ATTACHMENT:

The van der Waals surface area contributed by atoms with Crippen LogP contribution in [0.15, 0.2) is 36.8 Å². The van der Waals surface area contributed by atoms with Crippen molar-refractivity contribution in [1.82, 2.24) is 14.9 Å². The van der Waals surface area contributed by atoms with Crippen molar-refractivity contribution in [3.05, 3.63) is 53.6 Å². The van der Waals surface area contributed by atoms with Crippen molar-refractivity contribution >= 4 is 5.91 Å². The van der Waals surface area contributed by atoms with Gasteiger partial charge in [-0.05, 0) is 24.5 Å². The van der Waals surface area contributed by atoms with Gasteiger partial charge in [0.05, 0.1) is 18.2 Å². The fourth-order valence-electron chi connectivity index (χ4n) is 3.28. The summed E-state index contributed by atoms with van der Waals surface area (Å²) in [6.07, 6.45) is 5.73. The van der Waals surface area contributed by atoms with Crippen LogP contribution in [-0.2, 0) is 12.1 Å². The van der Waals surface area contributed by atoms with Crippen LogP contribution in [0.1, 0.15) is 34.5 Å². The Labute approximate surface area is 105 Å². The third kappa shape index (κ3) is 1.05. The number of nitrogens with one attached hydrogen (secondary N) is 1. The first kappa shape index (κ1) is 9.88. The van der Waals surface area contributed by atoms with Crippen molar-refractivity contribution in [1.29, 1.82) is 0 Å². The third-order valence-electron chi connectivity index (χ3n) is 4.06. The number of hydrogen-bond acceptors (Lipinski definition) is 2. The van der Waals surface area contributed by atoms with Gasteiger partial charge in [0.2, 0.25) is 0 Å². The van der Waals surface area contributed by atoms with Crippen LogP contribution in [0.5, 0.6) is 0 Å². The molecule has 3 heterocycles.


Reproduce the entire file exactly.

The van der Waals surface area contributed by atoms with Crippen LogP contribution in [0.15, 0.2) is 36.8 Å². The van der Waals surface area contributed by atoms with Crippen molar-refractivity contribution in [1.82, 2.24) is 14.9 Å². The van der Waals surface area contributed by atoms with Crippen molar-refractivity contribution in [3.05, 3.63) is 53.6 Å². The van der Waals surface area contributed by atoms with Crippen molar-refractivity contribution >= 4 is 5.91 Å². The van der Waals surface area contributed by atoms with Gasteiger partial charge in [-0.05, 0) is 24.5 Å². The van der Waals surface area contributed by atoms with Gasteiger partial charge in [0.05, 0.1) is 18.2 Å². The fourth-order valence-electron chi connectivity index (χ4n) is 3.28. The summed E-state index contributed by atoms with van der Waals surface area (Å²) in [6.07, 6.45) is 5.73. The van der Waals surface area contributed by atoms with Crippen LogP contribution in [-0.2, 0) is 12.1 Å². The van der Waals surface area contributed by atoms with Crippen LogP contribution in [0.1, 0.15) is 34.5 Å². The Labute approximate surface area is 105 Å². The third kappa shape index (κ3) is 1.05. The number of nitrogens with one attached hydrogen (secondary N) is 1. The first kappa shape index (κ1) is 9.88. The van der Waals surface area contributed by atoms with Crippen molar-refractivity contribution in [1.29, 1.82) is 0 Å². The third-order valence-electron chi connectivity index (χ3n) is 4.06. The number of hydrogen-bond acceptors (Lipinski definition) is 2. The van der Waals surface area contributed by atoms with Gasteiger partial charge in [0.2, 0.25) is 0 Å². The van der Waals surface area contributed by atoms with Crippen LogP contribution in [0.5, 0.6) is 0 Å². The molecule has 3 heterocycles.